At least six persons were killed and more than a dozen injured after a series of letter bombs exploded in a city in southern China, triggering building collapses and overturning cars on Wednesday afternoon.
The serial blasts, said to be at least 15 in number, occurred in the Liuchen county in the Guanxi Zhuang Autonomous Region and targeted local government offices and busy shopping areas.
The explosions occurred in at least 13 locations in a rural county in the Guangxi region, the Nanguo Morning News, a local newspaper, cited police as saying.
The buildings targeted include a government office, a prison and shopping mall.
According to Shanghai Daily, pictures post online showed “a building half-collapsed in Dapu Township. Witnesses also saw vehicles damaged on the road, and there were people injured in the blasts.”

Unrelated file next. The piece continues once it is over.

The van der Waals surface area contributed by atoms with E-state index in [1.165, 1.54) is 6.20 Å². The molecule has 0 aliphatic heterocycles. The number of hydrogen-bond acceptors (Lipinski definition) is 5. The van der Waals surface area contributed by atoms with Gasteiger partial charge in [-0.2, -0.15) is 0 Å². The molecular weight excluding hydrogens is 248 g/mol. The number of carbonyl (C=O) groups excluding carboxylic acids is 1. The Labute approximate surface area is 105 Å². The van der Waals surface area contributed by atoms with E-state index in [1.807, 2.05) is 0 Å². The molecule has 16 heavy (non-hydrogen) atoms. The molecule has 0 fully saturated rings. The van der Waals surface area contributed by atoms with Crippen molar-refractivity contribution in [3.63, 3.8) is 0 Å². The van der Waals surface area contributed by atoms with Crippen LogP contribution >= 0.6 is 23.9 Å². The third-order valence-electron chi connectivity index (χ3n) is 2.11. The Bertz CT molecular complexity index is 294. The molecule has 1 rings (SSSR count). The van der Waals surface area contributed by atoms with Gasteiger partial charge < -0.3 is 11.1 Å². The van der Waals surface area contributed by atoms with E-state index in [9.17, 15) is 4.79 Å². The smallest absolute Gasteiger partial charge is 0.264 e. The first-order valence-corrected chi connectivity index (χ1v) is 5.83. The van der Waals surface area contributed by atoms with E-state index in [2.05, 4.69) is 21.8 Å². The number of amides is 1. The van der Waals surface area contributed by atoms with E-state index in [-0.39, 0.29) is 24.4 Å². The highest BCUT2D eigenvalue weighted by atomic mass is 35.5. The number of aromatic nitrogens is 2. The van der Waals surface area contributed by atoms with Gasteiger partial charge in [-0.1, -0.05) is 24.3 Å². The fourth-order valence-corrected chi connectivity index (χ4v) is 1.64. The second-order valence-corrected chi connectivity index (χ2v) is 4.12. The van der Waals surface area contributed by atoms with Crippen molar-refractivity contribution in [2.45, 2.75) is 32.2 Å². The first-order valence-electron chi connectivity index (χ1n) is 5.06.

The first explosion was heard around 4pm.
Till late on Wednesday night, state media had released sketchy details about the blasts.
According to state media initial investigations indicated that explosives could have been planted inside express delivery packages.
It wasn’t immediately clear who were behind the blasts.
China has seen terror attacks in recent years, which the government has blamed on Uyghur separatists from the province of Xinjiang.
But China also has a history of violence planned and triggered by citizens disgruntled with the government over civic or judicial issues.
According to AFP, in 2013 a man set off a series of home-made bombs packed with ball-bearings outside a provincial government headquarters in northern China, killing at least one person and wounding eight.
Xinhua said at the time he sought to “take revenge on society”.
“The same year a street vendor set fire to a bus in east China’s Fujian province, killing himself and nearly four dozen passengers in an act of retaliation against local authorities,” the AFP report added.
It wasn’t also clear whether the blasts were timed to coincide with the eve of the week-long national holidays beginning from Thursday. Millions of Chinese travel back home during the holidays, called the “golden week” here.